Bernanke, “The arithmetic is, unfortunately, quite clear”(Chan and Hernandez 2010). Thus, to avoid overwhelmingbudget cuts, saving behavior needs to change.Discounting of the future has long been described asexponential in economic models (e.g., Samuelson 1937),but recent behavioral research suggests that it is bet-ter explained by a hyperbolic or quasi-hyperbolic func-tion in certain situations (Kirby and Marakovic 1996;Laibson 1997; Laibson, Repetto, and Tobacman 1998;Strotz 1956; Zauberman et al. 2009). In particular, ratherextreme discounting is believed to occur in situations inwhich immediate gains (as opposed to short-term gains) aretraded off against long-term ones (Chapman 1996; Fred-erick, Loewenstein, and O’Donoghue 2002; Laibson 1997;O’Donoghue and Rabin 1999). Such steep discounting isbelieved to lead to decisions that would be rejected withenough planning (Hoch and Loewenstein 1991; Lynch et al.2010), and failure to save for retirement is considered aprototypical example of discounting to excess (Diamondand Köszegi 2003; Laibson, Repetto, and Tobacman 1998).Two broad types of remedies aim to increase saving andreign in excessive discounting (for a review of other inter-ventions in multiple domains, see Ho, Lim, and Camerer2006). Remedies of the first type reduce the lure of imme-diacy and the amount that can be consumed in the presentthrough precommitment to starting to save at a later date(e.g., Thaler and Benartzi 2004). Precommitment involvesany device that consumers use to enact constraints in thepresent to limit undesirable (or promote desirable) behav-iors in the future (Ariely and Wertenbroch 2002). Elster(1977) highlights the example of Ulysses tying himself tothe ship mast so that he could listen to the Sirens’ songswithout jumping overboard, and Schelling (1983) notesthat alcoholics take the drug Antabuse to help them avoidengaging in future drinking. To this end, several companieshave successfully implemented programs that use precom-mitment strategies that allow employees to commit futureincome to retirement plans (e.g., Choi et al. 2006; Thalerand Benartzi 2004).Remedies of the second type increase the appeal of wait-ing to spend and the expected enjoyment of future spendingby directing people’s imagination to future uses for money.If consumers are often insensitive to the ways present con-sumption necessarily limits their ability to spend moneylater on (Frederick et al. 2009), this may be due to theirfailing to understand the positive future consequences of waiting (Nenkov, Inman, and Hulland 2008; Nenkov et al.2009). Indeed, prior research has shown that interventionsthat encourage people to elaborate on future outcomes andconsider future uses for money to increase patience onintertemporal choice tasks (e.g., Weber et al. 2007).In this article, we explore a third and complementaryroute, one that deals not with present and future rewardsbut with the connection between present and future selves.In line with research that shows that people may failto identify with their future selves because of a lack of belief or imagination (Parfit 1971; Schelling 1984), we pro-pose that having people interact with photorealistic age-progressed renderings of themselves will cause them toallocate more resources to the future. In four studies, partic-ipants interacted with computer-generated representationsof their future selves using immersive virtual reality hard-ware and interactive decision aids before making decisionsabout whether to consume in the present or future.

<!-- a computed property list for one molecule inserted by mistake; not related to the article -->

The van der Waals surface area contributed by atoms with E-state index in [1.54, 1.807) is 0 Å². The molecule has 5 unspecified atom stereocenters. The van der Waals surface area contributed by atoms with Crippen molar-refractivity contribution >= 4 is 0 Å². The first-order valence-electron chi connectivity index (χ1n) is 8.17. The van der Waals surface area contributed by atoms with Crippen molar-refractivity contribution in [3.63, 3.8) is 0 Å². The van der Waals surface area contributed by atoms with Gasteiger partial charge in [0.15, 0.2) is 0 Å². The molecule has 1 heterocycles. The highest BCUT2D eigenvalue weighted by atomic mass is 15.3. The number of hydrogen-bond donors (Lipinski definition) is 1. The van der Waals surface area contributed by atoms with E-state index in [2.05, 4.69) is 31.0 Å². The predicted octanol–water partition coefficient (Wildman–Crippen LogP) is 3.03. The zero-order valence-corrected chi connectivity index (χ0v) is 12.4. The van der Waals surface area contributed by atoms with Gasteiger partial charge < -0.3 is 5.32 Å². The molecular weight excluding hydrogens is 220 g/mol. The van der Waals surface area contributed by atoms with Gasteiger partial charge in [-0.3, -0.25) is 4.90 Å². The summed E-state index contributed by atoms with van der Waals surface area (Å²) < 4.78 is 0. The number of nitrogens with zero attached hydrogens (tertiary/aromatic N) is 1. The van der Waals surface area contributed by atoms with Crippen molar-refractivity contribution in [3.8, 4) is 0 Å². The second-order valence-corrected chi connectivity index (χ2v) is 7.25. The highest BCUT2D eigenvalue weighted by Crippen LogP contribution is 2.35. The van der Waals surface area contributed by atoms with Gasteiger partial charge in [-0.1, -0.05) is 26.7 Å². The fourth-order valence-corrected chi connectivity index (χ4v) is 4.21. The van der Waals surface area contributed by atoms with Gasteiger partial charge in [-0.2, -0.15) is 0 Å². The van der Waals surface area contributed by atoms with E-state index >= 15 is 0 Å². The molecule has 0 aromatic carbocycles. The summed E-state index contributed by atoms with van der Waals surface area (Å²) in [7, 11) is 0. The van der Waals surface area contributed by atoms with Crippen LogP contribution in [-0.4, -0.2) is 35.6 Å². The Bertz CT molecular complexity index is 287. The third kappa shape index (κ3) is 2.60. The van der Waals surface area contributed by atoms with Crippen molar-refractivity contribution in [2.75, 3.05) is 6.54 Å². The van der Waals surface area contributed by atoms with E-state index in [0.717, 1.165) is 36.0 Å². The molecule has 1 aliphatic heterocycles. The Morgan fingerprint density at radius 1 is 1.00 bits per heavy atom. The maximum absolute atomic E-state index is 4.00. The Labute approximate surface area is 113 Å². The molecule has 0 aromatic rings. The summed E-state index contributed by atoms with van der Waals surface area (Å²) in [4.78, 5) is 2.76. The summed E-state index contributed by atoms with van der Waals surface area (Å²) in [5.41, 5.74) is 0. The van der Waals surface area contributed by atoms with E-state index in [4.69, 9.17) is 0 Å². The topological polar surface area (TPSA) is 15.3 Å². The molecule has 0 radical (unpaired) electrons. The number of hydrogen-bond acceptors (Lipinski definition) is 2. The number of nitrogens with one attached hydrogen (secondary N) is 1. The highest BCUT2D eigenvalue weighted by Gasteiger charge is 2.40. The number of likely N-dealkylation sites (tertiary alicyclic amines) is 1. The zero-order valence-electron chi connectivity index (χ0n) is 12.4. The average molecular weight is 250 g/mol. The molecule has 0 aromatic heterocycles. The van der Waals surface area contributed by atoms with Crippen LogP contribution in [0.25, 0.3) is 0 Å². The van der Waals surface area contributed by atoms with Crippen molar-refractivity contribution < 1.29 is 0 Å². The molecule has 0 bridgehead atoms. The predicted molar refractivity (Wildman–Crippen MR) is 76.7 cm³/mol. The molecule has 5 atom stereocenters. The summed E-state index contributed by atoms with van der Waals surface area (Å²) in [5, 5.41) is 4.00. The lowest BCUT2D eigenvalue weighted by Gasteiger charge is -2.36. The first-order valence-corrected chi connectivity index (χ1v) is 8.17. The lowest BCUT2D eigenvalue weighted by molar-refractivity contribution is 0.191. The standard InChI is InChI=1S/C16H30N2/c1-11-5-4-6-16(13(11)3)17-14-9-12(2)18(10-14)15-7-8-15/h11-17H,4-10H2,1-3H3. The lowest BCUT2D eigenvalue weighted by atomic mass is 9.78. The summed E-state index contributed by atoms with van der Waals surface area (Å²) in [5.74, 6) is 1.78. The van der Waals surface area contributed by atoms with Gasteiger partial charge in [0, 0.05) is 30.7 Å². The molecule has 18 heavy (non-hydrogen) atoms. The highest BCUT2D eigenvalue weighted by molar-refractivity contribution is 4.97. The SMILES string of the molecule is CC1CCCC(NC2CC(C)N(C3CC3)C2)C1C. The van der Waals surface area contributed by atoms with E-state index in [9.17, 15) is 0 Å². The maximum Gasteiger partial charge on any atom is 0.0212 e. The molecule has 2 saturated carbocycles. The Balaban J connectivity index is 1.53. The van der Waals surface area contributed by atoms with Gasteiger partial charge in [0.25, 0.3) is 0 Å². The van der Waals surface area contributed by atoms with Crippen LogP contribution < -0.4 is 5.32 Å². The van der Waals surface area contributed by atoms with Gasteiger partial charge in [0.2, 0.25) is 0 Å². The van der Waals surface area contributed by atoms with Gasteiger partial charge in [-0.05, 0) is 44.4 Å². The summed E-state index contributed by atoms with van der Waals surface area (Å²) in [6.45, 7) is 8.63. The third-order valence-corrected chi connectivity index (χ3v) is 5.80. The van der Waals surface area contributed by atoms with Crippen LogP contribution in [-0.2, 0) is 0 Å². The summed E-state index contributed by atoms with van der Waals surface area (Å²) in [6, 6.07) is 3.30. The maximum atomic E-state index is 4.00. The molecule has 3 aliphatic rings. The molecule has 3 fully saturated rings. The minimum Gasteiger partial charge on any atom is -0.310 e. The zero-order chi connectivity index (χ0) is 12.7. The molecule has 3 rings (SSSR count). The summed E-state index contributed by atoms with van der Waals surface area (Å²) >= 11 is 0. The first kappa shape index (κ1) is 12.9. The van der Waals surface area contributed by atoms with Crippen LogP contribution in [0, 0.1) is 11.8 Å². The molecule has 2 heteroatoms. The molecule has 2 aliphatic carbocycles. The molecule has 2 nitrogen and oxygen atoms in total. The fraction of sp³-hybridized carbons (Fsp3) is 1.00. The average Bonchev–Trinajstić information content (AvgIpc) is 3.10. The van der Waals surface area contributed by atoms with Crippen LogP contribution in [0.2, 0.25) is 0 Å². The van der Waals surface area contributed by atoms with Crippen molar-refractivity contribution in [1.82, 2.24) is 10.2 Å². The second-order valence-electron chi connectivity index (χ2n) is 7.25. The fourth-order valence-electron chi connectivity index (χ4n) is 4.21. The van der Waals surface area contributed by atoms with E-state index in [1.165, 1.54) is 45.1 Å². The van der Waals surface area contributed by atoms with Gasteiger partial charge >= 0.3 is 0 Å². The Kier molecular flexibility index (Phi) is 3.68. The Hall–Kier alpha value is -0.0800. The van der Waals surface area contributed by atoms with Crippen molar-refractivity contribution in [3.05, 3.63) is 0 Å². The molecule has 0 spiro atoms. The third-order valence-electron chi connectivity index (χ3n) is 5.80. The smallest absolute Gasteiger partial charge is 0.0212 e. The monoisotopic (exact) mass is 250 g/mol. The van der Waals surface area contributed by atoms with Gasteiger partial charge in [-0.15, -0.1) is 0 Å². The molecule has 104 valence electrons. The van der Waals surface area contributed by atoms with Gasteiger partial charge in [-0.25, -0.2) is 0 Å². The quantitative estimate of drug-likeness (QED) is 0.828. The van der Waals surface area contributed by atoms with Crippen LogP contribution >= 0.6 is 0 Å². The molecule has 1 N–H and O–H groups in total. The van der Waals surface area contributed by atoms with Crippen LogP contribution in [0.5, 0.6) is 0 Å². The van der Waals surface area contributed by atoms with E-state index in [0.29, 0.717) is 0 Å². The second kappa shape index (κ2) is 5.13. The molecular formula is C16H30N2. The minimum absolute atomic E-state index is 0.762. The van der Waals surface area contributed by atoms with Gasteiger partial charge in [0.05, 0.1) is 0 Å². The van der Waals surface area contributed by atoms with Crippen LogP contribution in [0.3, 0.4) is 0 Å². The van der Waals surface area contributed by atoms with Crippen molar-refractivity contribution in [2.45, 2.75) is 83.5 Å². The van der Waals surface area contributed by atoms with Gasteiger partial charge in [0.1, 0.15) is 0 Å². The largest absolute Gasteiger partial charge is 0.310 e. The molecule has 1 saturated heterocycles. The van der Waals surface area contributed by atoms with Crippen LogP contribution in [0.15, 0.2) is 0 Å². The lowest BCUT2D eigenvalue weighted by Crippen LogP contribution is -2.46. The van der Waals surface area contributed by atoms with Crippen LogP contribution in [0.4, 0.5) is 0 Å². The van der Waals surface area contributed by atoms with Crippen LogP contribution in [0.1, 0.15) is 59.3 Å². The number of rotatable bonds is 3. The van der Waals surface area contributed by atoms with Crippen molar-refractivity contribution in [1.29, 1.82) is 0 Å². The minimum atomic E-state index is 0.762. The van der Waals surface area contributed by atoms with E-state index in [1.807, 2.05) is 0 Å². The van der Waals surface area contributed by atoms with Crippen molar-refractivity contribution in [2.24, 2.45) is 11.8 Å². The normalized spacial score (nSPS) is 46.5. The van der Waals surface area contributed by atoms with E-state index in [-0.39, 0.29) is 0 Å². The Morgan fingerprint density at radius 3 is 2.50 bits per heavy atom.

FUTURE SELF-CONTINUITY Theoretical Foundations and Empirical Evidence